Anudip FoundationCorporate Social ResponsibilityCSRNon Profit Organizationsocial welfare
Author: Monisha Banerjee, Chief Executive Officer, Anudip Foundation for Social Welfare
Recently, the government announced rather harsh penal clauses to corporates who did not spend the required 2% of net profits which included setting up a separate funds including imprisonment. The backlash was expected and the Finance Ministry promised a review. The recommendations if implemented will prove a breather to organizations for sure, but will not undo the implications of a cash penalty and more importantly being called out for non-compliance.
Business entities exist to make profits and having to spend 2% on development activities does cause a lot of internal debate on how this is to be used. Corporate Social Responsibility in most countries is the commitment of a business to contribute to sustainable economic growth and is conceived as an instrument for integrating social, environmental and human development concerns in the entire value chain of business. While expending 2% of its profits on philanthropy requires organization maturity and a deep-rooted culture for philanthropy, the government must also keep in mind the interests of the corporates as they are being mandated into being do-gooders. Philanthropy can and must be aligned to core business benefits for the organization if this is to sustain. There will be a lot more investment in development if companies are allowed to pick projects that feed back into the business including its people.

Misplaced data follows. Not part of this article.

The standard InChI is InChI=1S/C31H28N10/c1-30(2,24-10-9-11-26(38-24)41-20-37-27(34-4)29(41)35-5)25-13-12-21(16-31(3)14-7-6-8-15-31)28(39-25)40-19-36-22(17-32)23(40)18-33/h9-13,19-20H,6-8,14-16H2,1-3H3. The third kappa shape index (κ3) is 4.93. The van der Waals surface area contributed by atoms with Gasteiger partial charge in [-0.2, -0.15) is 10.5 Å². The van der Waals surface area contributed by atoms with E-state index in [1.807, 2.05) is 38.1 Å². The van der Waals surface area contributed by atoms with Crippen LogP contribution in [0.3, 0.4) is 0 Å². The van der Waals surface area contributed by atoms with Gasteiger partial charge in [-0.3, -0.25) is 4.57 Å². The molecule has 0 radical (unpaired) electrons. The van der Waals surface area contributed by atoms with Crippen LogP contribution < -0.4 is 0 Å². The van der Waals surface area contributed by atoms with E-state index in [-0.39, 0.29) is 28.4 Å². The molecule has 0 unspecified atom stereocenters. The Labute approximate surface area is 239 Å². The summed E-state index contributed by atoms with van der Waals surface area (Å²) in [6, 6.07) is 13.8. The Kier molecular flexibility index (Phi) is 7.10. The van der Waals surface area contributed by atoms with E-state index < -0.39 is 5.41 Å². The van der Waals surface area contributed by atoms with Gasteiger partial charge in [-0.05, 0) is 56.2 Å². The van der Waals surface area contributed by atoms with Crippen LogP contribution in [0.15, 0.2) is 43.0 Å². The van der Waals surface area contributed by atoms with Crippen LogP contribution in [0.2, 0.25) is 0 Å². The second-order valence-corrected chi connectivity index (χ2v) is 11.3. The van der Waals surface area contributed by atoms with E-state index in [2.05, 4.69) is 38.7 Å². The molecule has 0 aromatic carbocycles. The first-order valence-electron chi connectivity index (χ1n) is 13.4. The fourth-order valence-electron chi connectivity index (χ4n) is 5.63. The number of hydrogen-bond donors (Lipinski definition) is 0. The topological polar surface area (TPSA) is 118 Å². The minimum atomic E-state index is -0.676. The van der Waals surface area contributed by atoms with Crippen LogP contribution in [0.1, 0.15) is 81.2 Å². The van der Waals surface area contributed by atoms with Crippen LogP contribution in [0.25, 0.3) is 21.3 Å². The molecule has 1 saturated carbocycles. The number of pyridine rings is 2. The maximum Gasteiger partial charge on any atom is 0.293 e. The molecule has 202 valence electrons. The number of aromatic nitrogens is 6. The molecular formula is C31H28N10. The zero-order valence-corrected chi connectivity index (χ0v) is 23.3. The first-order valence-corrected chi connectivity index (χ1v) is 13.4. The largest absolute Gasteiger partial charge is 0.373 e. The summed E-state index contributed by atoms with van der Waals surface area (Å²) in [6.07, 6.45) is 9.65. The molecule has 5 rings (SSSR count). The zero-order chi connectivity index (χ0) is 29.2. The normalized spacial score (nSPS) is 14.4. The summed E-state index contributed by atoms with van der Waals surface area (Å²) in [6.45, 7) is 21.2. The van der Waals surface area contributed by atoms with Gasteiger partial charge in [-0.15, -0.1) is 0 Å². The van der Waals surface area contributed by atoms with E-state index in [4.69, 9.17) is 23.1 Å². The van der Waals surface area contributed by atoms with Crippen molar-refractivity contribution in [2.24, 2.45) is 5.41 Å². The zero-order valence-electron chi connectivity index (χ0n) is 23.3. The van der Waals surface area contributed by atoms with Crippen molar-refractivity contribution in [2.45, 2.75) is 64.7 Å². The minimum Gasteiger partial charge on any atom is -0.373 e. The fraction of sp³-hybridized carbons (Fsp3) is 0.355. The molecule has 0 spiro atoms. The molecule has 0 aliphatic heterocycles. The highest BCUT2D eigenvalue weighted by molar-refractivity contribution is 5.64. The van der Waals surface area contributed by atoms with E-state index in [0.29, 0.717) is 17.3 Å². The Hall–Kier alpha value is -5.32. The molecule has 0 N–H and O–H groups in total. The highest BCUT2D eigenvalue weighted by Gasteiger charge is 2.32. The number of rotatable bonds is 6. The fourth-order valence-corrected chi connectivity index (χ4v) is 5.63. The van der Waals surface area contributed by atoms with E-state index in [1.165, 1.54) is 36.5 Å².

Some of the clauses in Section 135 of the CSR Act talk of implementing projects in the neighborhood, not benefitting its employees and their families and allocating just 5% of the corpus towards administrative expenses.
a) The Neighborhood Clause: Makes sense for manufacturing entities and organizations usually work with communities around their factories which include families of employees. However for service based organizations, rarely is there a ‘physical’ presence. The Headquarters are based out of metros and investments therefore happen in these geographies. Given that a bulk of HQs are based out of the western and southern parts of the country, these regions see a large tilt in investment whereas areas that really need development fall behind. Often times, the number of similar projects are innumerable and impact is low since the target audience may get saturated. In my experience as sitting on the other side as an implementing agency, I have seen several NGOS compete to impact the same people from the same geography.